The London Summit on Family Planning: they came, they talked, they committed. Now all those commitments are in print, in a DFID document released today. The commitments come from 10 donor countries, 6 foundations, 19 developing countries, 21 civil society groups, 3 multi-lateral partnerships, and 1 private sector company.
The stated aim of the summit was to raise sufficient donor funds to meet the unmet need for contraception of 120 million women worldwide by 2020. The calculation is that this will require an injection of an extra $4.3 billion into family planning programmes over the next 8 years. Of that $4.3 billion, $2.3 billion will need to be provided by donors.
The London Summit on Family Planning harvested undertakings from a vast diversity of organisations and nations which enabled it to easily overshoot that $2.3 billion target.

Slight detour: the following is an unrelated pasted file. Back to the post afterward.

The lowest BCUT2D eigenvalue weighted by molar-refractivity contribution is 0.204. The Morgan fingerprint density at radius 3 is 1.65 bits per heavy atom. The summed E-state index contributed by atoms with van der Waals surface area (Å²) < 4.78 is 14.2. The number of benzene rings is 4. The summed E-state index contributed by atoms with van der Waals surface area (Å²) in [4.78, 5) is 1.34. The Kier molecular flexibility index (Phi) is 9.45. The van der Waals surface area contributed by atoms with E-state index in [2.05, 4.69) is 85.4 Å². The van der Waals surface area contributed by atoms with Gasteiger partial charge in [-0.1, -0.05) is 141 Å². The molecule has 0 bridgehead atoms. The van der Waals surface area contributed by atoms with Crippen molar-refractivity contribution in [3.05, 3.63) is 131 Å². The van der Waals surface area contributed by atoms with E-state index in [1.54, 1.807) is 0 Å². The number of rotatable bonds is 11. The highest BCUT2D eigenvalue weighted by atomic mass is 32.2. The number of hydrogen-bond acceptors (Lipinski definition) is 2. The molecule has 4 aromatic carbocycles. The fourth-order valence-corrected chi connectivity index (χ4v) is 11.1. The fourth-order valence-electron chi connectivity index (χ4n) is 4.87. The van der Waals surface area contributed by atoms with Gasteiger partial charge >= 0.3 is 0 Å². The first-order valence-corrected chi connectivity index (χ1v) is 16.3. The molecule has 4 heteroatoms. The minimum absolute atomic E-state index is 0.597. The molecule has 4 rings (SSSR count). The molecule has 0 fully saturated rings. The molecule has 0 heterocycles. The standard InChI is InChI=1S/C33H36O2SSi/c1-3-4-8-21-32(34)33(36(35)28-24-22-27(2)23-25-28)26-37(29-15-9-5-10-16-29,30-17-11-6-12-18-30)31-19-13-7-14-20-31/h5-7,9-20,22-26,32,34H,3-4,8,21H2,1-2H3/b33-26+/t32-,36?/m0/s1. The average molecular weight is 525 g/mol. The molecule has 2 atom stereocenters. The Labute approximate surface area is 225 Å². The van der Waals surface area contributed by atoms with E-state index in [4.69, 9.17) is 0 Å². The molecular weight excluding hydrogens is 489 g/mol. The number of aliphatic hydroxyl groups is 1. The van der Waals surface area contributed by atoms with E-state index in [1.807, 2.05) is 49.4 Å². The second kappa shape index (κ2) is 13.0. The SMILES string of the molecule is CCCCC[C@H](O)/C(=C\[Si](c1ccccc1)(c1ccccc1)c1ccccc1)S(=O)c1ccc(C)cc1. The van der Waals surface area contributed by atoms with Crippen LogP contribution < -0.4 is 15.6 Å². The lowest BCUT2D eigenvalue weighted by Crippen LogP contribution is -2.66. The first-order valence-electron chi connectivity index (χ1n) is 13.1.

It's an awful lot of numbers to get hold of in just two paragraphs, but in summary, what it says is that the world is putting its money where its mouth is, taking SRH seriously, and placing it at the centre of the development agenda.
With increased capacity, increased funding, and strengthened service delivery systems, IPPF aims to save the lives of 54,000 women and girls, avert 46 million unintended pregnancies, and prevent 12.4 million unsafe abortions by 2020. The federation will also triple its services to young people by 2020, and make commodities more affordable.
At the same time, as convenor of civil society, IPPF will be unifying and leading civil society as it fights to ensure that the targets, the policies and the promises are adhered to.